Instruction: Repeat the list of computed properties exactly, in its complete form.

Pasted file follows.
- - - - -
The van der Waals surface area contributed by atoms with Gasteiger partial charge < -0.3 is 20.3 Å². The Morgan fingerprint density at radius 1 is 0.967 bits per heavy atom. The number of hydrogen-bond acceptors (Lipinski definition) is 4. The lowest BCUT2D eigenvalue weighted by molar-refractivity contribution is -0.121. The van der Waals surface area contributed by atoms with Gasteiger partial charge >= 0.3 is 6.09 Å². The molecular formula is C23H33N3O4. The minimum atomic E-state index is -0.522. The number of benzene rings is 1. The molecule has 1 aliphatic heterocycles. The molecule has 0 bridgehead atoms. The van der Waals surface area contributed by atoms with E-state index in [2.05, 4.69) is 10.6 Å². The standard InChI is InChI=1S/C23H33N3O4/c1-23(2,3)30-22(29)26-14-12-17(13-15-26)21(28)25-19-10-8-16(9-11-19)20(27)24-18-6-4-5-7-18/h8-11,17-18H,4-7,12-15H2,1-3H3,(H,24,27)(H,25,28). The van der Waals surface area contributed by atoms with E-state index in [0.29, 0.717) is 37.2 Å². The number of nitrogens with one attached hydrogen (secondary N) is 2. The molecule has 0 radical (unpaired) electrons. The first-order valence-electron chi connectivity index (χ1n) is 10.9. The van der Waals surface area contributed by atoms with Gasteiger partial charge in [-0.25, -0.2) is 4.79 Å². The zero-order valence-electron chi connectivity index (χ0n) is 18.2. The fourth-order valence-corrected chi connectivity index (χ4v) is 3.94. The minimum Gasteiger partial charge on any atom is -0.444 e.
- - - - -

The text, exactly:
The van der Waals surface area contributed by atoms with Gasteiger partial charge < -0.3 is 20.3 Å². The Morgan fingerprint density at radius 1 is 0.967 bits per heavy atom. The number of hydrogen-bond acceptors (Lipinski definition) is 4. The lowest BCUT2D eigenvalue weighted by molar-refractivity contribution is -0.121. The van der Waals surface area contributed by atoms with Gasteiger partial charge >= 0.3 is 6.09 Å². The molecular formula is C23H33N3O4. The minimum atomic E-state index is -0.522. The number of benzene rings is 1. The molecule has 1 aliphatic heterocycles. The molecule has 0 bridgehead atoms. The van der Waals surface area contributed by atoms with E-state index in [2.05, 4.69) is 10.6 Å². The standard InChI is InChI=1S/C23H33N3O4/c1-23(2,3)30-22(29)26-14-12-17(13-15-26)21(28)25-19-10-8-16(9-11-19)20(27)24-18-6-4-5-7-18/h8-11,17-18H,4-7,12-15H2,1-3H3,(H,24,27)(H,25,28). The van der Waals surface area contributed by atoms with E-state index in [0.29, 0.717) is 37.2 Å². The number of nitrogens with one attached hydrogen (secondary N) is 2. The molecule has 0 radical (unpaired) electrons. The first-order valence-electron chi connectivity index (χ1n) is 10.9. The van der Waals surface area contributed by atoms with Gasteiger partial charge in [-0.25, -0.2) is 4.79 Å². The zero-order valence-electron chi connectivity index (χ0n) is 18.2. The fourth-order valence-corrected chi connectivity index (χ4v) is 3.94. The minimum Gasteiger partial charge on any atom is -0.444 e.